GlaxoSmithKline Settles Good Manufacturing Process Violations for $750 for Contaminated and Defective Pills

The DOJ reported today that SB Pharmco Puerto Rico Inc., a subsidiary of GlaxoSmithKline, pleaded guilty to False Claims Act charges and agreed to a fine totaling $750 million. The total includes a criminal fine of $150 million and a civil False Claims Act fine of $600 million.

This case represents the first time the False Claims Act has been used to combat violations of FDA manufacturing standards. SB Pharmco allegedly manufactured and distributed four adulterated drugs: Kytril (anti-nausea medication used by cancer patients), Bactroban (topical lotion used for skin infections in babies), Paxil CR (anti-depressant), and Avandamet (diabetes medication) between 2001 and 2005. Among the charges set forth in the complaint include the following:

•    Failure to insure that Kytril and Bactroban were free of contamination from microorganisms before distribution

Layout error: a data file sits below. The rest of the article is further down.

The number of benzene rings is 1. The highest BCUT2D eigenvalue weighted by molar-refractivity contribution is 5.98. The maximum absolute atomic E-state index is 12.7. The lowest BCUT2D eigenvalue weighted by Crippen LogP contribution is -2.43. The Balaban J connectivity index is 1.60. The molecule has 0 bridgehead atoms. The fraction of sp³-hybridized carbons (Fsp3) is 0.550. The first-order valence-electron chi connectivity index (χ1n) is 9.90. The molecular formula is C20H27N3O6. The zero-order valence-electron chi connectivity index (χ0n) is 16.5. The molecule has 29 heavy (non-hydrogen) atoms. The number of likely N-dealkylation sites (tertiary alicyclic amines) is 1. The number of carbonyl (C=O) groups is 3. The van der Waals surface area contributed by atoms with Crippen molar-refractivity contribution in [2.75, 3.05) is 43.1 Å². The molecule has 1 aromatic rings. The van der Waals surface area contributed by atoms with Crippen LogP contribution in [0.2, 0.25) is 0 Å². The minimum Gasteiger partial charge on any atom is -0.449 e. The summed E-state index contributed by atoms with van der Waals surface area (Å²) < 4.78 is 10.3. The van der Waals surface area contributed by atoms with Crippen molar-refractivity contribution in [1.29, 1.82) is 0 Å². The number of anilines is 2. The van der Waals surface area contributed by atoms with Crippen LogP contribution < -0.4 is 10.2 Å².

•    Defective manufacture of Paxil CR, causing the tablets to split and result in some tablets without therapeutic effects and others without the controlled release mechanism
•    Avandamet tablets were manufactured without the FDA-approved mix of active ingredients
•    Product mix-up occurrences in which tablets of one drug type and strength were intermixed with tablets of another drug type and/or strength in the same bottle

The suit was initially brought as a qui tam suit by a whistleblower Cheryl Eckard, who will receive approximately $96 million from the federal share of the settlement amount. As the New York Times reports, a criminal investigation of corporate officials remains ongoing.

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